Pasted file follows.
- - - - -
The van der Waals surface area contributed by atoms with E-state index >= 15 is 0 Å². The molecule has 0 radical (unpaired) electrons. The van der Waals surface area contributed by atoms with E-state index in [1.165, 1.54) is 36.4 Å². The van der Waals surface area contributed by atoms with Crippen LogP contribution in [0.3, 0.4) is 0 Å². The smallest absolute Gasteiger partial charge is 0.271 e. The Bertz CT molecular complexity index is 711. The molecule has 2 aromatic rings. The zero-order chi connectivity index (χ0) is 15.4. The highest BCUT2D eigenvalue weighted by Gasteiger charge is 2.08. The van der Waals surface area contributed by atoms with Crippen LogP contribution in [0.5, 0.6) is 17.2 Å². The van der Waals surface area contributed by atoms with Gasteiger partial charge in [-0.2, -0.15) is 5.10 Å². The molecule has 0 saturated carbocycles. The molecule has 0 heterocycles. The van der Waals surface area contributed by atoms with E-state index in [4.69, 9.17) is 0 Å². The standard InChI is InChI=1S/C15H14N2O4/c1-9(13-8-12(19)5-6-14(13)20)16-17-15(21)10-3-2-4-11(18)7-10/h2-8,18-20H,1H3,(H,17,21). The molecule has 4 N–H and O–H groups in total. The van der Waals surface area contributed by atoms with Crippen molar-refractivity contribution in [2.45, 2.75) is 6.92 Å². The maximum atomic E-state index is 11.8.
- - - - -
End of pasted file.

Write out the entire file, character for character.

The van der Waals surface area contributed by atoms with E-state index >= 15 is 0 Å². The molecule has 0 radical (unpaired) electrons. The van der Waals surface area contributed by atoms with E-state index in [1.165, 1.54) is 36.4 Å². The van der Waals surface area contributed by atoms with Crippen LogP contribution in [0.3, 0.4) is 0 Å². The smallest absolute Gasteiger partial charge is 0.271 e. The Bertz CT molecular complexity index is 711. The molecule has 2 aromatic rings. The zero-order chi connectivity index (χ0) is 15.4. The highest BCUT2D eigenvalue weighted by Gasteiger charge is 2.08. The van der Waals surface area contributed by atoms with Crippen LogP contribution in [0.5, 0.6) is 17.2 Å². The van der Waals surface area contributed by atoms with Gasteiger partial charge in [-0.2, -0.15) is 5.10 Å². The molecule has 0 saturated carbocycles. The molecule has 0 heterocycles. The van der Waals surface area contributed by atoms with E-state index in [4.69, 9.17) is 0 Å². The standard InChI is InChI=1S/C15H14N2O4/c1-9(13-8-12(19)5-6-14(13)20)16-17-15(21)10-3-2-4-11(18)7-10/h2-8,18-20H,1H3,(H,17,21). The molecule has 4 N–H and O–H groups in total. The van der Waals surface area contributed by atoms with Crippen molar-refractivity contribution in [2.45, 2.75) is 6.92 Å². The maximum atomic E-state index is 11.8.